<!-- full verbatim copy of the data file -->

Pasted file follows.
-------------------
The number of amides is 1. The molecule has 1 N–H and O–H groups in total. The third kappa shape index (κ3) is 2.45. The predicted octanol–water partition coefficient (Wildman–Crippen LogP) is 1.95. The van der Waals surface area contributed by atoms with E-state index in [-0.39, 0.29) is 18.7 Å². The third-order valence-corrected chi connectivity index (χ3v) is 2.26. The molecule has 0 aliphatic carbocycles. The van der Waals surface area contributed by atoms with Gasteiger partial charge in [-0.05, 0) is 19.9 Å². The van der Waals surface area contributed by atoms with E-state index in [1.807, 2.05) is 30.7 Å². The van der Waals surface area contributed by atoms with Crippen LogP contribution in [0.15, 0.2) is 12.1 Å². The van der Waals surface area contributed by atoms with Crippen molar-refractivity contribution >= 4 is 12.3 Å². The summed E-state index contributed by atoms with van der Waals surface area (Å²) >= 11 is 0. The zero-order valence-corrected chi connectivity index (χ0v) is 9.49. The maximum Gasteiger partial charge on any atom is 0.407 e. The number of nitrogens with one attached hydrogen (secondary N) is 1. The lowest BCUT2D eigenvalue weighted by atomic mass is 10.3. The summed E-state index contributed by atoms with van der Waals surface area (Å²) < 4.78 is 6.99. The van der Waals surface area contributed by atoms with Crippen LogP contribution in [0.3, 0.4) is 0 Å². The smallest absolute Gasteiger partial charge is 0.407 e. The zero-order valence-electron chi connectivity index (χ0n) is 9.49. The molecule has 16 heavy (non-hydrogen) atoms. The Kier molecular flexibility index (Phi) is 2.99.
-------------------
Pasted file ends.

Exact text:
The number of amides is 1. The molecule has 1 N–H and O–H groups in total. The third kappa shape index (κ3) is 2.45. The predicted octanol–water partition coefficient (Wildman–Crippen LogP) is 1.95. The van der Waals surface area contributed by atoms with E-state index in [-0.39, 0.29) is 18.7 Å². The third-order valence-corrected chi connectivity index (χ3v) is 2.26. The molecule has 0 aliphatic carbocycles. The van der Waals surface area contributed by atoms with Gasteiger partial charge in [-0.05, 0) is 19.9 Å². The van der Waals surface area contributed by atoms with E-state index in [1.807, 2.05) is 30.7 Å². The van der Waals surface area contributed by atoms with Crippen LogP contribution in [0.15, 0.2) is 12.1 Å². The van der Waals surface area contributed by atoms with Crippen molar-refractivity contribution >= 4 is 12.3 Å². The summed E-state index contributed by atoms with van der Waals surface area (Å²) >= 11 is 0. The zero-order valence-corrected chi connectivity index (χ0v) is 9.49. The maximum Gasteiger partial charge on any atom is 0.407 e. The number of nitrogens with one attached hydrogen (secondary N) is 1. The lowest BCUT2D eigenvalue weighted by atomic mass is 10.3. The summed E-state index contributed by atoms with van der Waals surface area (Å²) < 4.78 is 6.99. The van der Waals surface area contributed by atoms with Crippen LogP contribution in [0.3, 0.4) is 0 Å². The smallest absolute Gasteiger partial charge is 0.407 e. The zero-order valence-electron chi connectivity index (χ0n) is 9.49. The molecule has 16 heavy (non-hydrogen) atoms. The Kier molecular flexibility index (Phi) is 2.99.